N.Y. Times plays politics with Dorothy Day

November 27, 2012 | saints

I was happy to see a front page New Times story on Dorothy Day this morning when I came down for coffee. Of course, I began reading with trepidation, waiting for the other shoe to drop. Didn’t take long. By the first line of the second paragraph, I was annoyed by the lack of understanding of all things Catholic:

“But Day has found a seemingly unlikely champion in New York’s conservative archbishop, Cardinal Timothy M. Dolan, who has breathed new life into an effort to declare the Brooklyn native a saint.”

“Unlikely champion?” Really? Dorothy Day lived what our Church teaches, and although Cardinal Dolan may make headlines for his statements on abortion and contraception and other “conservative” issues, he also preaches on the rest of Catholic teaching, which isn’t flashy enough to make the front page — things like poverty and immigration and war, things that Dorothy Day made the center of her life’s work.

I find it funny that the Times, with all its great authority, still doesn’t understand some of the most basic things about Catholicism and about the people we call saints. My goodness, they don’t come more radical than Francis of Assisi and look how popular and beloved his is. He stripped himself naked in the middle of town when he renounced his family’s fortune. He was, like Day, radical about poverty and yet firmly entrenched in Catholic teaching and faith. Let’s face it: All saints are radical. You don’t get to be a saint by being lukewarm about anything.

Then we get a little deeper into the story where the Times talks about Day’s canonization “even though, as some bishops noted, she had an abortion as a young woman and at one point flirted with joining the Communist Party.” Yeah, okay, please see above paragraph. Of course she can be a saint even though she had an abortion. We are a faith of forgiveness. St. Augustine, anyone? That’s what makes her story so powerful. Conversion to Christ transformed her life.  (P.S. When I was young I once went to a Cesar Chavez boycott-grapes rally in Austin sponsored by the Communist Party, so if I’m up for sainthood at any point, please be aware of this skeleton in my closet.)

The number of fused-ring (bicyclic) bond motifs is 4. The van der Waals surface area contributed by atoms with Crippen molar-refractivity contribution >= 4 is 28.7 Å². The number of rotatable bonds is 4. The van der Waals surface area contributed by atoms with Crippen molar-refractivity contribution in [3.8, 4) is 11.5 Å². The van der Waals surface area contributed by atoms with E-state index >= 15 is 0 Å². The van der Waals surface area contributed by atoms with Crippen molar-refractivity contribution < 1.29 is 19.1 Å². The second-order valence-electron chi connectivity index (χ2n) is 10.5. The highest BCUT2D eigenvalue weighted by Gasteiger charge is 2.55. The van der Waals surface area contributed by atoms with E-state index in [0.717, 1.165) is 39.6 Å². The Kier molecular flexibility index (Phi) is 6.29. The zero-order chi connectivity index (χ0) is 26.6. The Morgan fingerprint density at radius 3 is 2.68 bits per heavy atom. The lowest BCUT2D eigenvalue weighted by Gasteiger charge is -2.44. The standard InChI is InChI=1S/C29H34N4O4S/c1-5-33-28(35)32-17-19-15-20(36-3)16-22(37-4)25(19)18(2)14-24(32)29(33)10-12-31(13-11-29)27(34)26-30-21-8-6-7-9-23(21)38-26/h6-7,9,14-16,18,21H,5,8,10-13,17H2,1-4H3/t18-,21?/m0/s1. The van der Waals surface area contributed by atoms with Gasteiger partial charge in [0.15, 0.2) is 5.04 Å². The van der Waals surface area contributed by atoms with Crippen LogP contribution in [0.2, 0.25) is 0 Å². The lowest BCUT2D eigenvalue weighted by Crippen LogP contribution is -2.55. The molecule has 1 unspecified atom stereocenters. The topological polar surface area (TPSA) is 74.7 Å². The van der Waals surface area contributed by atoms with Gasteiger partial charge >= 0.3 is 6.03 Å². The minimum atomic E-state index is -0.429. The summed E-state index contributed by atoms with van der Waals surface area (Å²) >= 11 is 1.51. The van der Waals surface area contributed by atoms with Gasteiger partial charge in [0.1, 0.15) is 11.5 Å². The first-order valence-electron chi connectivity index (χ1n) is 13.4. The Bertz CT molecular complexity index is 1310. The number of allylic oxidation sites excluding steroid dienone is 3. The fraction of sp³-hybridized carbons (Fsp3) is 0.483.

Here’s a fun sentence from the New York Times story:

“Cardinal Dolan is often depicted as one of the most visible symbols of the rightward shift of America’s Catholic bishops.”

Depicted by whom? The Times, I guess. If they think Cardinal Dolan is a symbol of the “rightward shift,” clearly they need to meet some other American bishops. Give me a call; I have a list of names.

Finally, if you make it to the jump of the story, there’s what may be my favorite part, where the Times says that promoting Day’s sainthood “is politically useful” for Cardinal Dolan. Sigh. Cardinal Dolan is the third Archbishop of New York to promote Day’s cause for canonization. Cardinal John O’Connor and Cardinal Edward Egan also promoted Day’s cause. Three very different men in three very different times. Sometimes a cause is just a cause.

Here’s a snippet of what Cardinal Egan said back in 2005:

…the parish priest who had encouraged me to enter the seminary gave me a copy of “The Long Loneliness” and told me to read it and tell him what I thought of it. I do not recall exactly what I told him, but I know what was in my head: “This is a saint if ever there was one.”

Here’s what Cardinal O’Connor told the New York Times in 1997:

The Cardinal first raised the idea of sainthood for Dorothy Day a decade ago, but at the time he went only so far as to ask for comment from parishioners and others. In his homily yesterday, the Cardinal said he had received many letters as the centennial of Miss Day’s birth drew near, one from a supporter who called her ”the Mother Teresa of Mott Street.”

”And the more reading I’ve done, the more saintly a woman she seems to me,” the Cardinal said.

So Cardinal O’Connor — who was also “depicted” as a conservative — began the first steps toward Day’s canonization 25 years ago, during very different political times. So much for that argument.

Regardless of whether you agree with the push for Day’s sainthood — and there are many among her followers who are uncomfortable with the idea — these basic misunderstandings on the part of the Times about simple Catholic thought and teaching take what should be a story of faith and Gospel teaching and turn it into politics and calculation.

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